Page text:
Open Europe Blog

We’ve laid it out in our response today, but in an attempt to elucidate things we’ll go into a bit more detail in this post. In addition to the general ‘fairness’ discussion – making sure that there’s a link between what people put in and what they take out – the debate is now centred on the practical impact of the proposals.

In a twitter discussion we had last week with Michael O’Connor and Jonathan Portes on the number of EU migrants effected by these sorts of curbs, they seem to claim that around 10% of “Eastern Europeans” will be affected. The conclusion they seem to draw is that the proposal won’t make that much of a difference.

To reach that figure they seem to simply take the percentage of Eastern European’s claiming benefits in 2013 – it does not seem to be based off the data over four years or compared over time to see if this snapshot is representative. The data available is unfortunately pretty bad, but there’s enough data to look over time, rather than a single year.

As we have laid out in our response today, we think these measures will hit between 14% and 16% of total EU migrants – one in seven EU migrants. This is shown in the table above and taken from the average of the final four years percentages in the graph below.  As we have noted before, its obvious and logical that the longer migrants stay in the UK the more benefits they claim (as they have more children etc) – but from that it’s hard to draw the conclusion that the impact is insignificant.

As a share of gross flows (shown in graph below) this will likely impact around 100,000 people over the four year period. This is based on flows from the four years before 2008 and 2014.

Is this a significant impact?  Depends on what you want to achieve. If you want to end free movement, it’s not. If you want to put a cap on free movement, it’s not enough either. That’s not what we want, however – we think free movement should stand. That’s the point.

If, however, you want to target the one area that seems to be of the most concern to the UK with respect to EU migration – the low-wage sector – then 100,000 over four years matters. This number will be largely at the low-wage end of the labour market – since these are the workers that claim significant amounts of in work benefits. In other words, as we’ve said all along, this is a targeted policy, intended to take away the de facto taxpayer-backed subsidy to perform low-paid jobs which does not exist in most other EU countries.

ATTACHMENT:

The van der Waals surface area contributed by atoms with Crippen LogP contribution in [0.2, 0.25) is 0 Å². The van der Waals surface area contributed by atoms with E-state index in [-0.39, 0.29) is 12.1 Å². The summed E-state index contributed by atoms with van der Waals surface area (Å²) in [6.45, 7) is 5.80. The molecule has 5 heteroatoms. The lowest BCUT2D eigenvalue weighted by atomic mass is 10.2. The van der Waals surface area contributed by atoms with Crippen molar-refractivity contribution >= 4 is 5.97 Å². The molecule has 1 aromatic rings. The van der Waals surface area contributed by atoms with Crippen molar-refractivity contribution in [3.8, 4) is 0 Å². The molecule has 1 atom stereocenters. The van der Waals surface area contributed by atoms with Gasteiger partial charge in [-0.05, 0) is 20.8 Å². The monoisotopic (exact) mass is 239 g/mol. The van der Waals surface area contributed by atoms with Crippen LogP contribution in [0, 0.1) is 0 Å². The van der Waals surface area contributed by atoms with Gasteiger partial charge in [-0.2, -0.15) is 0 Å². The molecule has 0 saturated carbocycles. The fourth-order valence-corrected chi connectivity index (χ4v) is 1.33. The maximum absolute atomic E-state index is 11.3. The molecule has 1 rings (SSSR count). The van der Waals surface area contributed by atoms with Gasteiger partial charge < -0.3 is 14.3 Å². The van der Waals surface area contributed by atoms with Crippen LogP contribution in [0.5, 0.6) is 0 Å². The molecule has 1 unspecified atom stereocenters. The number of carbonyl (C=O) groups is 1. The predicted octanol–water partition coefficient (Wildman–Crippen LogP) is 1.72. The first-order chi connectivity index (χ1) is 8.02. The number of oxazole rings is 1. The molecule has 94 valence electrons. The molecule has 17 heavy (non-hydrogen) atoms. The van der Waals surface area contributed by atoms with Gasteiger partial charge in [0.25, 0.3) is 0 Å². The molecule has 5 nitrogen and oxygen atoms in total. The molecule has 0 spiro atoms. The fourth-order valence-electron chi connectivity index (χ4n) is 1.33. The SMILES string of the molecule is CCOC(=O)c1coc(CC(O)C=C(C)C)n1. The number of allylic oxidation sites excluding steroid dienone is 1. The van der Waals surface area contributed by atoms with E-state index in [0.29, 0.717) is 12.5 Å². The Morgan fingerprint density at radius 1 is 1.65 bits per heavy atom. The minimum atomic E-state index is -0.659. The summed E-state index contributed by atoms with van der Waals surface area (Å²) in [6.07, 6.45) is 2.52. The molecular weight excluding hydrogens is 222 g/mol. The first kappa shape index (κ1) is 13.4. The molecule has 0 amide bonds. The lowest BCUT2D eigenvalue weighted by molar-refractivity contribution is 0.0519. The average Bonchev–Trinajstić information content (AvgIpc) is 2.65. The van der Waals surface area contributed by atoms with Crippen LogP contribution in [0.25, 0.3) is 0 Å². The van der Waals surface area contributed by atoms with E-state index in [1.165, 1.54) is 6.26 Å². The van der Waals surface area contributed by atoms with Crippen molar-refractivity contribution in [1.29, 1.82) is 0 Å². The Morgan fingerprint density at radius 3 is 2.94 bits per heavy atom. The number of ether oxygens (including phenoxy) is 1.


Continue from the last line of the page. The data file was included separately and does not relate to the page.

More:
It’s impossible to put a firm number on how many people will decide not to come due to this measure. We’ve provided plenty of figures showing how this would take away the incentive in many cases to move from a minimum or an average wage in some parts of Europe to a minimum wage in UK, using in-work benefits as effective top-up, in turn making the move financially attractive in the first place. In other cases the de facto income gap between the sending state and the UK will be massively reduced.

Taken together, and as anyone who has moved across borders will know, changes in the cost of living in the country of destination will feature in any decision to make the move in the first place. Perhaps not in a detailed spreadsheet kind of way, but it does clearly feature.

The volume dimension is one part of the the package – and it shouldn’t be over-stated. However, it certainly shouldn’t be under-stated either. Unless, of course, you want to end free movement. 
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